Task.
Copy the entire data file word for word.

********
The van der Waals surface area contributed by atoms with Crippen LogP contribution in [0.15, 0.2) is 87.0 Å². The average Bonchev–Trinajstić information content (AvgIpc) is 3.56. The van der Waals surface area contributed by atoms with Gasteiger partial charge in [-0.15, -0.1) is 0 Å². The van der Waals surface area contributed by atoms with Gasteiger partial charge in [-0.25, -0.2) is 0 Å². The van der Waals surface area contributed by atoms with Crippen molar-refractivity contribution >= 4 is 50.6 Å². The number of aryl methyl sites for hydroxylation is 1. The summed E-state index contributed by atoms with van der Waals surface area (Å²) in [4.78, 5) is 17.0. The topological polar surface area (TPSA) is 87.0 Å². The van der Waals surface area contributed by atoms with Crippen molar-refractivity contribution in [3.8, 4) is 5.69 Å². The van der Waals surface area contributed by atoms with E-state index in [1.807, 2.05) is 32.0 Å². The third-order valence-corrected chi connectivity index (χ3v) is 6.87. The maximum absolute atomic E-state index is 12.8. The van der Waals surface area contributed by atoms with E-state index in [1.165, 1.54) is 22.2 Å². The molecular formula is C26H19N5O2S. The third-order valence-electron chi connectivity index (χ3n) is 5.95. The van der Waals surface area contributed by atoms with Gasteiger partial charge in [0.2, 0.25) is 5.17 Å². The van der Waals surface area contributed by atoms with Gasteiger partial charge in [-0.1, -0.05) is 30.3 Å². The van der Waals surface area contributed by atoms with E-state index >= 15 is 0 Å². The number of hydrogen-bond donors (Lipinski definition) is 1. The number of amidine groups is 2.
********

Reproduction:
The van der Waals surface area contributed by atoms with Crippen LogP contribution in [0.15, 0.2) is 87.0 Å². The average Bonchev–Trinajstić information content (AvgIpc) is 3.56. The van der Waals surface area contributed by atoms with Gasteiger partial charge in [-0.15, -0.1) is 0 Å². The van der Waals surface area contributed by atoms with Gasteiger partial charge in [-0.25, -0.2) is 0 Å². The van der Waals surface area contributed by atoms with Crippen molar-refractivity contribution >= 4 is 50.6 Å². The number of aryl methyl sites for hydroxylation is 1. The summed E-state index contributed by atoms with van der Waals surface area (Å²) in [4.78, 5) is 17.0. The topological polar surface area (TPSA) is 87.0 Å². The van der Waals surface area contributed by atoms with Crippen molar-refractivity contribution in [3.8, 4) is 5.69 Å². The van der Waals surface area contributed by atoms with E-state index in [1.807, 2.05) is 32.0 Å². The third-order valence-corrected chi connectivity index (χ3v) is 6.87. The maximum absolute atomic E-state index is 12.8. The van der Waals surface area contributed by atoms with E-state index in [1.165, 1.54) is 22.2 Å². The molecular formula is C26H19N5O2S. The third-order valence-electron chi connectivity index (χ3n) is 5.95. The van der Waals surface area contributed by atoms with Gasteiger partial charge in [0.2, 0.25) is 5.17 Å². The van der Waals surface area contributed by atoms with Gasteiger partial charge in [-0.1, -0.05) is 30.3 Å². The van der Waals surface area contributed by atoms with E-state index >= 15 is 0 Å². The number of hydrogen-bond donors (Lipinski definition) is 1. The number of amidine groups is 2.